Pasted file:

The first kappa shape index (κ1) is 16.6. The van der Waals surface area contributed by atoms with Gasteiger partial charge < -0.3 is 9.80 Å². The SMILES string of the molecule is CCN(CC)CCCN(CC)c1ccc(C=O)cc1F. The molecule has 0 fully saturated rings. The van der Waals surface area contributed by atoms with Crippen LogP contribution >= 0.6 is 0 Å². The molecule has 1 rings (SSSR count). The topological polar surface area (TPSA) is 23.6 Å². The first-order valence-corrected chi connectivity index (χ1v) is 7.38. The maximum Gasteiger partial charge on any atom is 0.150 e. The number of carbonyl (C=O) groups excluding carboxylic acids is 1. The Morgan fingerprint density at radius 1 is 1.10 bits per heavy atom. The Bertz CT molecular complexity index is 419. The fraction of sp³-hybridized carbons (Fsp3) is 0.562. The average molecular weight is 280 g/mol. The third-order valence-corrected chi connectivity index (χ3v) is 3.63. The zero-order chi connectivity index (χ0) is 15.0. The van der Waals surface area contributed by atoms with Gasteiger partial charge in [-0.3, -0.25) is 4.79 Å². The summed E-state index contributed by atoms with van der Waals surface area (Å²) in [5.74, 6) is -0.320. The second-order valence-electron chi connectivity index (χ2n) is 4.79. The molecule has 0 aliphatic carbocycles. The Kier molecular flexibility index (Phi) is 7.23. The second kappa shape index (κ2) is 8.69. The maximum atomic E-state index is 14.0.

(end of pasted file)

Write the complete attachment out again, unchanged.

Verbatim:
The first kappa shape index (κ1) is 16.6. The van der Waals surface area contributed by atoms with Gasteiger partial charge < -0.3 is 9.80 Å². The SMILES string of the molecule is CCN(CC)CCCN(CC)c1ccc(C=O)cc1F. The molecule has 0 fully saturated rings. The van der Waals surface area contributed by atoms with Crippen LogP contribution >= 0.6 is 0 Å². The molecule has 1 rings (SSSR count). The topological polar surface area (TPSA) is 23.6 Å². The first-order valence-corrected chi connectivity index (χ1v) is 7.38. The maximum Gasteiger partial charge on any atom is 0.150 e. The number of carbonyl (C=O) groups excluding carboxylic acids is 1. The Morgan fingerprint density at radius 1 is 1.10 bits per heavy atom. The Bertz CT molecular complexity index is 419. The fraction of sp³-hybridized carbons (Fsp3) is 0.562. The average molecular weight is 280 g/mol. The third-order valence-corrected chi connectivity index (χ3v) is 3.63. The zero-order chi connectivity index (χ0) is 15.0. The van der Waals surface area contributed by atoms with Gasteiger partial charge in [-0.3, -0.25) is 4.79 Å². The summed E-state index contributed by atoms with van der Waals surface area (Å²) in [5.74, 6) is -0.320. The second-order valence-electron chi connectivity index (χ2n) is 4.79. The molecule has 0 aliphatic carbocycles. The Kier molecular flexibility index (Phi) is 7.23. The second kappa shape index (κ2) is 8.69. The maximum atomic E-state index is 14.0.